Prospective multicentre study confirms safety and efficacy of percutaneous EVAR

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The first prospective, multicentre study of unselected patients undergoing percutaneous endovascular aortic aneurysm repair (EVAR) confirms previous findings of single-centre studies that the procedure is associated with a high technical success rate when performed by experienced operators.

Writing in The Journal of Cardiovascular Surgery, Giovanni Pratesi (Unit of Vascular Surgery, Department of Biomedicine and Prevention, University of Rome “Tor Vergata”, Rome, Italy) and others report that the benefits attributed to percutaneous EVAR—compared with EVAR using standard femoral exposure—include “shorter procedural times, lower complication rates, and shorter hospital stays”. However, the authors note the current evidence for the procedure is “mainly based on single-centre observational studies with only two randomised controlled trials published so far, as underlined in a recent systematic review from the Cochrane collaboration”. They add that although percutaneous EVAR may reduce the rate of complications, it is not “free of complications” and that potential predictors of procedure failure include “common femoral artery calcification, obesity, scarred groins, sheath size and operator experience”. Therefore, Pratesi et al established a prospective, multicentre registry to “provide a real-world experience on the contemporary management of percutaneous EVAR”. The aim of the present study was to report the intraoperative and 30-day technical success and complication rates of patients who underwent the procedure in the registry (known as the Italian Percutaneous EVAR Registry or IPER). Another aim of the study, Pratesi et al  comment, was to identify factors affecting outcomes.

Between January 2010 and December 2014, 2,381 percutaneous EVAR procedures were performed at seven high-volume centres (to be involved in the study, a centre had to have experience of at least 50 percutaneous EVAR procedures) in 1,322 consecutive patients. Pratesi et al comment: “Prostar XL (Abbott Vascular) was the sole closure device used up to 2013 when Perclose ProGlide (also Abbott Vascular) received FDA approval for closure up to 21F in sheath size. For this reason, Prostar XL was the most commonly deployed closure device in the registry, being used in 1,867 femoral accesses whereas the remaining 514 were managed with either one or two Perclose ProGlide devices, based on sheath size according to the instructions for use.”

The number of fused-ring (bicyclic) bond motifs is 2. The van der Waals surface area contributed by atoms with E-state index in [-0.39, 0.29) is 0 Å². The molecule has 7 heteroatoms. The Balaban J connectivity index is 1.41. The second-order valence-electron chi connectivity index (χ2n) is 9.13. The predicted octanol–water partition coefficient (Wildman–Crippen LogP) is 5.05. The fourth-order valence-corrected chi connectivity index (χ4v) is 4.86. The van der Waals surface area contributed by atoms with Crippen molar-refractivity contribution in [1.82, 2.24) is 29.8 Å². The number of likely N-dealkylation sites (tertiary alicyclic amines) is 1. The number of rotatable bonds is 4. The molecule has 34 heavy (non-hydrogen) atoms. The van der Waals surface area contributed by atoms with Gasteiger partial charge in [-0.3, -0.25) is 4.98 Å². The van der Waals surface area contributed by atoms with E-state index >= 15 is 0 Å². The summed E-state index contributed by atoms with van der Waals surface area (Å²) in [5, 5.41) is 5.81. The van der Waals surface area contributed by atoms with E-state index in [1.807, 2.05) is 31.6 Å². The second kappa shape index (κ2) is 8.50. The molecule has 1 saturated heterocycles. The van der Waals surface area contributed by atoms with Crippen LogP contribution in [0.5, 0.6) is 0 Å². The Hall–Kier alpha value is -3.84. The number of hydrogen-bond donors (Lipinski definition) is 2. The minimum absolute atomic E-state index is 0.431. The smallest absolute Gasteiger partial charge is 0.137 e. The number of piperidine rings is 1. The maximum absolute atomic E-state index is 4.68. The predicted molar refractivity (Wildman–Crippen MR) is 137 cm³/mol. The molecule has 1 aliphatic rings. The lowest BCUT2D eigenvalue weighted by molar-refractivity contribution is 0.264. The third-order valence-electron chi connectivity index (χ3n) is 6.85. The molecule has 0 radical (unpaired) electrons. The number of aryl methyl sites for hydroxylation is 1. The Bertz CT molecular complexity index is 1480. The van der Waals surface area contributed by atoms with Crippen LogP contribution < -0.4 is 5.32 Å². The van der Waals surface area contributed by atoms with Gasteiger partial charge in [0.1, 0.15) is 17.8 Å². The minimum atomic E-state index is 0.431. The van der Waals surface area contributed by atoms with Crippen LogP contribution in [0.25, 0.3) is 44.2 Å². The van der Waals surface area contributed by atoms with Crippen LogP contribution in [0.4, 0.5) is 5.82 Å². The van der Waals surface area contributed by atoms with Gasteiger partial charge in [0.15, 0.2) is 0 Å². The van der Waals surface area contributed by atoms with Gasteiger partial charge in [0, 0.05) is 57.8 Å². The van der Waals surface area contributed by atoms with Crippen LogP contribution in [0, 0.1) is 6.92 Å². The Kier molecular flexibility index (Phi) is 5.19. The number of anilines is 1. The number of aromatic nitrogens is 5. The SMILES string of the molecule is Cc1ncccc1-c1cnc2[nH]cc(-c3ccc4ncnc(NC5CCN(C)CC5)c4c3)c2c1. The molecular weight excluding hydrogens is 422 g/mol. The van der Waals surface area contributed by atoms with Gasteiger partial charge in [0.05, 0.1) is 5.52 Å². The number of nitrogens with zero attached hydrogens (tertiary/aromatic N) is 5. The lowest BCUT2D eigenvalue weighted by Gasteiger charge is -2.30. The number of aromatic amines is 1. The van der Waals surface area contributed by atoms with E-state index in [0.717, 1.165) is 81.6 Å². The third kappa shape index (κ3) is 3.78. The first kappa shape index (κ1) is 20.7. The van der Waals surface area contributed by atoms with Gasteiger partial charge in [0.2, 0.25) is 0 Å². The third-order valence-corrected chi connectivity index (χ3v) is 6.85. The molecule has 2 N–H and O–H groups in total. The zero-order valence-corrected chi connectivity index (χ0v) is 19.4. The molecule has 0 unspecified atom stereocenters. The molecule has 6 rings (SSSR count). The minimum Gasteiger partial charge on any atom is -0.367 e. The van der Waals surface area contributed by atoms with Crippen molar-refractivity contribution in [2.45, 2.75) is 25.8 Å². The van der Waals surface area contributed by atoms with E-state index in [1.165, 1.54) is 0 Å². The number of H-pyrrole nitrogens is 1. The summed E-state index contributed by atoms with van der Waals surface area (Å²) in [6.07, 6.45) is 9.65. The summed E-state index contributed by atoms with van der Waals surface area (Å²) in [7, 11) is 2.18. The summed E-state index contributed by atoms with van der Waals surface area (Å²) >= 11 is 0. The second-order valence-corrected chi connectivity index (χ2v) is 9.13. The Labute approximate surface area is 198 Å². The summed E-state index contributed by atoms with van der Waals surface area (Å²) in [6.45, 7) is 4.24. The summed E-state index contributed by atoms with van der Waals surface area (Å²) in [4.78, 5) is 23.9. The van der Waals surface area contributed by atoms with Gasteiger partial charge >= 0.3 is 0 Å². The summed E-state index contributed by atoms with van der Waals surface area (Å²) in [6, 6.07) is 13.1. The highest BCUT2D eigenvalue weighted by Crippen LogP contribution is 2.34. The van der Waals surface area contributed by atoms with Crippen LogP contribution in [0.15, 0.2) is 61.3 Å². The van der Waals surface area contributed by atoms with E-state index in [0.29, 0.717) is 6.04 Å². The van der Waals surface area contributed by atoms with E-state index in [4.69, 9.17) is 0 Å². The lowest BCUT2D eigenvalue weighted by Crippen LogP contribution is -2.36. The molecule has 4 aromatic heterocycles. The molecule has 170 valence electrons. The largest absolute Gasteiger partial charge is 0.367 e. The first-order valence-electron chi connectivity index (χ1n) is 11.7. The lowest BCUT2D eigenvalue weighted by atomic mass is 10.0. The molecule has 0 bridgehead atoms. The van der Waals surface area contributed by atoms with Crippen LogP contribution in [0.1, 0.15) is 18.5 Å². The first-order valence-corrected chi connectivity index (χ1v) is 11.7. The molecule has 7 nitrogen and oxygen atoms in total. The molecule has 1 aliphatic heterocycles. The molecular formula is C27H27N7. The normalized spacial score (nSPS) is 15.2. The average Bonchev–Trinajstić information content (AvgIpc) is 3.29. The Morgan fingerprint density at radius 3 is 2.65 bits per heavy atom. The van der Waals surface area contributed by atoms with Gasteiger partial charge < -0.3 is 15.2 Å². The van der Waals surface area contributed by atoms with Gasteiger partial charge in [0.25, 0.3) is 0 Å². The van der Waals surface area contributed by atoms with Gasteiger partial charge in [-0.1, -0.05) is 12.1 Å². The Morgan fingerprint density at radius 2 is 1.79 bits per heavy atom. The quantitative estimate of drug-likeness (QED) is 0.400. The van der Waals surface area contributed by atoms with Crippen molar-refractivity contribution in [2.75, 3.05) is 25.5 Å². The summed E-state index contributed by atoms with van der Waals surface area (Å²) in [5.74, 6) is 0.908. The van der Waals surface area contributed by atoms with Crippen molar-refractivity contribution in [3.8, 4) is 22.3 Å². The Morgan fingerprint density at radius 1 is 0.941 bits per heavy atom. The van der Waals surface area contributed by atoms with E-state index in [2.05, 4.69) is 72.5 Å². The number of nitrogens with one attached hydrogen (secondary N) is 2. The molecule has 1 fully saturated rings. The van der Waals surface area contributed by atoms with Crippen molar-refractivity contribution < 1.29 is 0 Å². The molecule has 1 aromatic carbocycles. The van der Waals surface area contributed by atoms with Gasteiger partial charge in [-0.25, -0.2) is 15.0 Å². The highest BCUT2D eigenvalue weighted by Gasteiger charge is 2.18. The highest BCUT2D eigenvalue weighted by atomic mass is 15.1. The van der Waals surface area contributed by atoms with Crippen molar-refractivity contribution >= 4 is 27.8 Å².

Percutaneous access was technically successful in 96.8% (2,305 common femoral arteries) of procedures. The causes of surgical conversion in the 3.2% of procedures that were not successful included acute bleeding (54 cases) and acute common femoral artery occlusion (22 cases) as a result of suture break, not sliding knot or detachment of the atheromatous plaque in the posterior wall.

Duplex or computed tomography examination, during the first month of follow-up, identified six puncture site complications, two pseudoaneurysms, and four common femoral artery occlusions and all of these cases required surgical open femoral repair. However, the authors note: “We did not observe any other case of access-related complication, including infection and arteriovenous fistula or neurological damage.” They state that the low rate of complications during follow-up “adds robust evidence to the current literature on the long-term effectiveness of percutaneous access.”

Pratesi et al report that multivariate logistic regression analysis “identified the presence of femoral artery calcifications as the only independent predictive factor of percutaneous access failure (=0.036)” and comment that the presence of calcifications “can directly compromise the closure system functionality by causing inappropriate needle deployment through the artery wall, inability to secure the suture and suture distribution as well”. They note that these problems are “directly related to a technical failure of the closure device” and are independent from the operator’s experience.

According to the Pratesi et al, the registry results indicated a non-significant trend towards a higher technical success rate with the Prostar XL device than with the Proglide device. However, they comment: “One can suppose that with a larger sample size of the Perclose Proglide group, differences would become significant.”

“The present experience confirms that totally percutaneous EVAR using either the Prostar XL or Proglide is a safe and effective operation,” the authors write.

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